News‎ > ‎

How biased are you?

posted Feb 5, 2014, 12:55 PM by Ben Jane

We make judgements and decisions all day, every day. What to wear, what to eat, who to sit next to, and what opinion to put forward in a heated discussion. Undergraduates strive to find evidence and research to support the most rational of academic arguments (or at least their tutors hope they are doing this). Many exercise professionals like to base their methods on research and evidence-based practice and many others may believe that positive outcomes and reflections on their own practice are good enough evidence to perpetuate the practice in itself.


As much as we all believe that we can be as rational and objective as possible in making key decisions, an individual’s particular construction of social reality will dictate their own behaviour in a way that can cause unknown deviations in their judgement. This has become known as a cognitive bias.


Many cognitive biases serve us well, in particular when tasks are complex or time is limited when making complex decisions, but many can cause us to make decisions that are not really in our best interest. Concepts such as the framing effect, anchoring and distinction bias are used against us all the time in marketing and sales practice and may. for example, make us feel we have the bargain of the century when we have just signed up to a phone contract for £30 a month as the “usual price” is a whopping £40 a month.


Here are just a few (thanks Wikipedia!) of a wide range of identified cognitive biases:


Anchoring - The tendency to rely too heavily, or "anchor," on one trait or piece of information when making decisions


Availability cascade - A self-reinforcing process in which a collective belief gains more and more plausibility through its increasing repetition in public discourse (or "repeat something long enough and it will become true").


Belief bias - An effect where someone's evaluation of the logical strength of an argument is biased by the believability of the conclusion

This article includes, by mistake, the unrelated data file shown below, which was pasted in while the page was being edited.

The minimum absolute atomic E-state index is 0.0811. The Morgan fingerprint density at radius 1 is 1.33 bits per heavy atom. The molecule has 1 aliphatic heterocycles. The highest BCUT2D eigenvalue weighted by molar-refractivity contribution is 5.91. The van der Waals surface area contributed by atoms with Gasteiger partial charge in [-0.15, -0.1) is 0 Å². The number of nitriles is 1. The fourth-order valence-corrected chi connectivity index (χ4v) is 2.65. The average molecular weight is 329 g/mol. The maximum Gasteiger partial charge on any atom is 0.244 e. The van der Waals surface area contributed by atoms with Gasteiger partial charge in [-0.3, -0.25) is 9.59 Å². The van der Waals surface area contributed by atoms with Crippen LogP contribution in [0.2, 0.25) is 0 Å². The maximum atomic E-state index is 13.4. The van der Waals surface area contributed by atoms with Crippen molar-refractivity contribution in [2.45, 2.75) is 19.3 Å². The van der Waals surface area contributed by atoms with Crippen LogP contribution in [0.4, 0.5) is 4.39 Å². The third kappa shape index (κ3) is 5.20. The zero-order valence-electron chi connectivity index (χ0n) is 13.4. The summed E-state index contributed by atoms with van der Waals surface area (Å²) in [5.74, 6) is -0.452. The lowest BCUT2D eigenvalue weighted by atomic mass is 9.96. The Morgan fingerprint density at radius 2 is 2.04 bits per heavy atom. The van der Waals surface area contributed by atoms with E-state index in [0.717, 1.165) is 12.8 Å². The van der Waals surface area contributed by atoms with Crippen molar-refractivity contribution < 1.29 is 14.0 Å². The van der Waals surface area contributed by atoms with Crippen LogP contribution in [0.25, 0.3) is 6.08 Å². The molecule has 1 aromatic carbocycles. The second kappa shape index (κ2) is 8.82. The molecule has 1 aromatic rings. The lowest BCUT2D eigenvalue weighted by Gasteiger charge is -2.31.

Base rate fallacy - The tendency to ignore base rate information (generic, general information) and focus on specific information (information only pertaining to a certain case).


Confirmation bias - The tendency to search for, interpret, focus on and remember information in a way that confirms one's preconceptions.


Hindsight bias - Sometimes called the "I-knew-it-all-along" effect, the tendency to see past events as being predictable at the time those events happened.


Hot-hand fallacy - The "hot-hand fallacy" (also known as the "hot hand phenomenon" or "hot hand") is the fallacious belief that a person who has experienced success has a greater chance of further success in additional attempts.


Loss aversion - The negative feeling of giving something up is far greater than the positive feeling associated with acquiring it or something similar.


Normalcy bias - The refusal to plan for, or react to, a disaster which has never happened before.


Planning fallacy - The tendency to underestimate task-completion times


Dunning–Kruger effect - An effect in which incompetent people fail to realise they are incompetent because they lack the skill to distinguish between competence and incompetence. Actual competence may weaken self-confidence, as competent individuals may falsely assume that others have an equivalent understanding.


Zeigarnik effect - That uncompleted or interrupted tasks are remembered better than completed ones.


For students, a greater understanding of the potential for bias in decision making can go some way to helping understand more about the assumptions and “evidence” that is put forward in their assignments. For exercise professionals, a greater understanding of bias may help to reflect on current practice by developing more rigorous methods of programme evaluation as well as bring attention to some of the preconceived ideas that many professionals have regarding their various sub-groups of clients.


There are lots more on this wikipedia page and I would also recommend reading Daniel Kahneman’s book “Thinking Fast and Slow”.


Comments